THE SANTA CLARA
February 2, 2017
While many mourned the last few days of Obama’s presidency, the Obama administration caught many by surprise as they got rid of the “wet foot, dry foot” policy just days before Trump’s inauguration.
For decades, through this policy, Cubans that arrive on American soil would be able to remain legally. However, if they were caught at sea while attempting to come to America, they would be sent back to Cuba. This policy was a result of Fidel Castro’s ascension in 1959 as Cuban immigrants were considered to be fleeing political persecution and therefore were granted access to stay in the U.S. In 1966, the Cuban Adjustment Act made this policy law.
While I share the sentiments of many who miss Barack Obama as our president, I recognize that his administration did not create the comprehensive immigration reform that we desperately need. Getting rid of the wet foot, dry foot policy is not a solution to the issues with immigration in this country, but rather a testament to greater problem that exists.
Although this policy gave Cuban immigrants an advantage, traveling under such circumstances was still extremely dangerous. When traveling with a family or group there is a risk that some individuals will make it safely on land while others are apprehended at sea and sent back to Cuba with no ability to reunite.
Back in 1999, a situation such as this caused young Elian Gonzalez to get stuck in a custody battle. While attempting to travel to America, his mother drowned on the journey. His father, still in Cuba, fought for his return while his family in Miami attempted to gain custody so he could stay with them. Ultimately, he was sent back to Cuba but the decision process was long and complicated. Not only did a young boy lose his mother, but his fate was decided by a country that was never his home. He was reunited with his father, but due to Cuba’s relations with the U.S. he was permanently separated from his family in Miami.
Recently, many Cubans have traveled through Latin America, eventually crossing through the Mexico-United States border in order to avoid being caught on water. This has put them at further risk as they navigate through dangerous circumstances as undocumented immigrants in various countries. Many of these countries have issues of their own, putting Cuban immigrants at risk of violence or even death. As undocumented immigrants, they also run the risk of getting deported from these countries and having to begin their journey to the U.S. all over again.
Not only did the wet foot, dry foot policy result in risky behavior, but it gave Cubans preferential treatment because of the negative relationship between Cuba and the United States. While refugees from Haiti, Central America and other regions are equally in dire, if not worse, situations than Cubans, they were not given the opportunity of legal residency in the U.S.
As a result, many Cuban Americans, after gaining citizenship in the U.S., have voted against more comprehensive immigration reform. Due to their privileged status as wet foot, dry foot beneficiaries, many do not share the same views and struggles as other Latinx immigrants.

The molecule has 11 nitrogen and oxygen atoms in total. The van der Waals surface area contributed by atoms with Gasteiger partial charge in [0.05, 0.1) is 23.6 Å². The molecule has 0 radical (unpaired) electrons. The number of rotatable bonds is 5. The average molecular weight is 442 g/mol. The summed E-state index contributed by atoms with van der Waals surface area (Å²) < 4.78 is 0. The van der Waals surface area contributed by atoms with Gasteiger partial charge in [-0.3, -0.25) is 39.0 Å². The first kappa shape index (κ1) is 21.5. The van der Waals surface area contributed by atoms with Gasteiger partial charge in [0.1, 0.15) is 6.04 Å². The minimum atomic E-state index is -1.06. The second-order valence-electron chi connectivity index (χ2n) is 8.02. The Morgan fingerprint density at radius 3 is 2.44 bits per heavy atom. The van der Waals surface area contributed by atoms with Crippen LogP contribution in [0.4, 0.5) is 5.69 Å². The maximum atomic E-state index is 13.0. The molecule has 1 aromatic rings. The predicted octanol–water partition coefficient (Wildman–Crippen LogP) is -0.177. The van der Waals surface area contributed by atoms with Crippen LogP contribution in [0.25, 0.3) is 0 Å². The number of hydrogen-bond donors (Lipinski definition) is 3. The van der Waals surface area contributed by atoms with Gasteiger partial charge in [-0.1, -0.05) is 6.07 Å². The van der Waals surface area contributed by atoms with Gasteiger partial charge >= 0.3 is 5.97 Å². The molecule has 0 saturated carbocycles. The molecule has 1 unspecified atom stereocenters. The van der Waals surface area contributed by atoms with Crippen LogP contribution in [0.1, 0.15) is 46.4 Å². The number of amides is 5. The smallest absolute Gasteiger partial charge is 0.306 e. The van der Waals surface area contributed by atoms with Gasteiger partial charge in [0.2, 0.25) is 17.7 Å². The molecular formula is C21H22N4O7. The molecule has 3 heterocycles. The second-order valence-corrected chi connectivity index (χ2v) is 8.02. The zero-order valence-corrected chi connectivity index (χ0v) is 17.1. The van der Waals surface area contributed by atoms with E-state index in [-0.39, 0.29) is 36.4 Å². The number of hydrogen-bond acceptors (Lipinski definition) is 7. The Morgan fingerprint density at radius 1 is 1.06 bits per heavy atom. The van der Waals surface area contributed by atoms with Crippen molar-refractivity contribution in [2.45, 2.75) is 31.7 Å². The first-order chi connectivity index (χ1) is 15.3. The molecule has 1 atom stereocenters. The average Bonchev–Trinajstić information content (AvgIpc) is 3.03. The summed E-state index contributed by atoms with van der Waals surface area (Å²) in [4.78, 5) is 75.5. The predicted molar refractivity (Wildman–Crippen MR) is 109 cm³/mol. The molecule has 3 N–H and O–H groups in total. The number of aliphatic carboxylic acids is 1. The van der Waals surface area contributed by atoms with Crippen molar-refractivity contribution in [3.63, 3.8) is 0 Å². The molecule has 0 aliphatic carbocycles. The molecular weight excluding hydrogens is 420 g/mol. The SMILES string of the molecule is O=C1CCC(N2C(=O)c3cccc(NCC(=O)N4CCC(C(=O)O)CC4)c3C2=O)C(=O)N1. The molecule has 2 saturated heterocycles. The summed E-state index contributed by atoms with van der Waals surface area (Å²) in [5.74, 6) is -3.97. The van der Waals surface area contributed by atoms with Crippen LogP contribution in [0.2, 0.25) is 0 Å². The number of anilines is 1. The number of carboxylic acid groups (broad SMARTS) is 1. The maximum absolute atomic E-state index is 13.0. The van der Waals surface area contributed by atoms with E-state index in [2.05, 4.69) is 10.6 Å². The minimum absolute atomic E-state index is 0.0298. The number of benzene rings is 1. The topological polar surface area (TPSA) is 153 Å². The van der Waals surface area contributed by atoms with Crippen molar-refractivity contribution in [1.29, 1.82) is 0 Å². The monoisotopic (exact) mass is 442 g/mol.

Rather than vote on policies that would award other immigrants the same opportunities they received, they largely voted for policies that only perpetuate the issues regarding immigration reform.
Cuban-Americans are largely Republican and have voted for tighter border patrol among other things.
In Florida, a state with a high concentration of Cuban-Americans, more than half voted for Trump in the past presidential election. He based a large part of his campaign on the promise of cracking down on immigration and building a wall at the Mexico border.
Ending this policy also seems to be the next logical step in normalizing relations with Cuba.
The Cuban government has agreed to take back more than 36,000 Cubans in the United States who have current deportation orders.
Previously, this was not the case as Cuba would not allow these individuals to return.
It seems as though the Obama administration has successfully gotten rid of an outdated policy, yet this does not equate a solution.
Under Raul Castro’s regime, many Cubans continue to be oppressed and now their options of leaving Cuba are severely limited, if not almost non-existent.
Although I understand the logic behind ending the wet foot, dry foot policy, I do not believe the next step should be to forget about Cuban refugees.
Immigration is a part of our history in this country. With the exception of Native Americans, everyone living in the United States lives here due to immigration.
Closed borders are not a solution. It is time for policy makers and politicians to create true comprehensive immigration reform.
There are people dying in their countries everyday and the U.S. cannot turn a blind eye to this tragedy, especially when American involvement in other countries is at the root of many of these issues.
In light of the recent executive orders, banning Syrian refugees and immigrants from primarily Muslim countries and planning to build a wall at the Mexico-U.S. border, it is clear what President Trump’s stance on immigration is.
Progress will not come easily, especially given our current president. There is not one simple solution to immigration, but we as a country must realize that Trump’s course of action is not feasible nor is it humane.
Turning our backs on immigrants, many of which are fleeing dangerous countries, will not ‘make America great again.’ It will only make worse.
Veronica Marquez is a sophomore communication and ethnic studies major.
Articles in the Opinion section represent the views of the individual authors only and not the views of The Santa Clara or Santa Clara University.